Unfortunately, there’s an under­ly­ing prob­lem that still needs fix­ing. In offer­ing the leases for sale in December, the Bureau of Land Management (BLM) was sim­ply act­ing in accor­dance with the new resource-management plans for its lands in Utah. These plans, which the Bush admin­is­tra­tion rushed to com­plete before the end of last October, leave about 80 per­cent of the BLM’s 11 mil­lion acres in Utah open to energy devel­op­ment. If the BLM con­tin­ues to man­age its Utah lands accord­ing to these guide­lines, which are sup­posed to last for 20 years, then this week’s envi­ron­men­tal vic­tory will only be a tem­po­rary one. Conservation groups are chal­leng­ing the man­age­ment plans in court, and their law­suits may well be suc­cess­ful. But the Obama admin­is­tra­tion needs to start draft­ing replace­ment plans that take into con­sid­er­a­tion the sen­si­tive nature of Utah’s red-rock coun­try by putting more of it off-limits to drilling.

I would love to see the Obama admin­is­tra­tion expand fed­eral pro­tec­tion through not only Utah but much of the other semi-protected fed­eral lands in other states. Traveling through Southern Utah dur­ing my Freshman year here at Whitman was sim­ply amaz­ing and truly cre­ated a new sense of envi­ron­men­tal­ism in me. I only wish that the lands stay pris­tine so that oth­ers can have the same expe­ri­ence that I was for­tu­nate enough to have.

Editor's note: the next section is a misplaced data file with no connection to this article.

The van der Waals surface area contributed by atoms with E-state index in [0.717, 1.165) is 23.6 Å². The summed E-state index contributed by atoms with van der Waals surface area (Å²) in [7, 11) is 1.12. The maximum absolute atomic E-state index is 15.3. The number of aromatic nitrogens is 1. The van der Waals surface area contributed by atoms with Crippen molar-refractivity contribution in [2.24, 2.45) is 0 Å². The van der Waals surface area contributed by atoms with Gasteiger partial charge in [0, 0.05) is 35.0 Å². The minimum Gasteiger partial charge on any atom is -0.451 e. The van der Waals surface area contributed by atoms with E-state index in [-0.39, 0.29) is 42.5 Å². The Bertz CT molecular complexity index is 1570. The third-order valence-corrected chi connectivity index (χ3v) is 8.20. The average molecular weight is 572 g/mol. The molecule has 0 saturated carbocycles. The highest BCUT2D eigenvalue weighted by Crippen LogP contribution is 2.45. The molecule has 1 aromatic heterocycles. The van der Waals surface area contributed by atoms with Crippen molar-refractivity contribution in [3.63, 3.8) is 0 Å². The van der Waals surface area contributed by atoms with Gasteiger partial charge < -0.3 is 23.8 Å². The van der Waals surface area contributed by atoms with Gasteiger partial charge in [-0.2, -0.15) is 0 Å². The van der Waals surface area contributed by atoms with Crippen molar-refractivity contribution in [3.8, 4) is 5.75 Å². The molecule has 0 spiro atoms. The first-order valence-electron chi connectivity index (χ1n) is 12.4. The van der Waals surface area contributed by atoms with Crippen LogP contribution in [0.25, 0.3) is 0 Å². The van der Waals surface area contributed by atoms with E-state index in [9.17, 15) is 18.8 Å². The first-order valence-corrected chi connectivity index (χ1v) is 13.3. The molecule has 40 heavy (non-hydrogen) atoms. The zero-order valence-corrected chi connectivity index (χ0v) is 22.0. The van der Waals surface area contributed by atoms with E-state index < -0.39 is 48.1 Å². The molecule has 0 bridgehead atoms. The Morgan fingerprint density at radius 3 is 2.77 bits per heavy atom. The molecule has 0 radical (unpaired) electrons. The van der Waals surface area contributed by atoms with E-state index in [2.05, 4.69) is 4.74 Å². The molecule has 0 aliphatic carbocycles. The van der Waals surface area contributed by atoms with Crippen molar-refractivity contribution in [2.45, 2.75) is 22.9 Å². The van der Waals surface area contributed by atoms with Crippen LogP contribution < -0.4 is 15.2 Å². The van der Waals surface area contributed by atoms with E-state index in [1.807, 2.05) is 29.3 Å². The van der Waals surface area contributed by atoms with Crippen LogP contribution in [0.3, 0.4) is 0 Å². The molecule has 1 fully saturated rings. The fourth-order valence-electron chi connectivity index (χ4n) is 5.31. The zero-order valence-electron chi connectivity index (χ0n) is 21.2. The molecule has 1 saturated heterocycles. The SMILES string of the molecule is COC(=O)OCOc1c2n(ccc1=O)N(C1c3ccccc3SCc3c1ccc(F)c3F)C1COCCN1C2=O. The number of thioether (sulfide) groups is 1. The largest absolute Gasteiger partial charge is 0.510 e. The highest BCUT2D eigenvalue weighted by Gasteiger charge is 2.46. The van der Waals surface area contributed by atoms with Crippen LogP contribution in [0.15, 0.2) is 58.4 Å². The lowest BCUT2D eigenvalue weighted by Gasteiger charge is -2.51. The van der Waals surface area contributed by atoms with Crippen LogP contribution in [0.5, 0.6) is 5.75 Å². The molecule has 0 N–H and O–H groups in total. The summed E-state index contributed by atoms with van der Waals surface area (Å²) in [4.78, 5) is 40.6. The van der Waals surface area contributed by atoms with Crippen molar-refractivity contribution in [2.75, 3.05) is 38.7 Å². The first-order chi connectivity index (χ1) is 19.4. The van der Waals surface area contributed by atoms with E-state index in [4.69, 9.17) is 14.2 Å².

Link via Utah Drilling Stopped. But For How Long? — Environment and Energy .

Obama’s fired up

It’s good to see Obama push­ing the Democrats again to think in a new way and to push for some­thing other than the same solu­tions. At a Democratic cau­cus retreat he speaks of how “the scale and the scope of [his stim­u­lus plan] is right.” It’s refresh­ing to see a President speak can­didly and elo­quently in front of cam­eras and micro­phones. No longer do we have a bum­bling man behind the mic. Despite the grim econ­omy it’s refresh­ing to see and hear Obama as our President.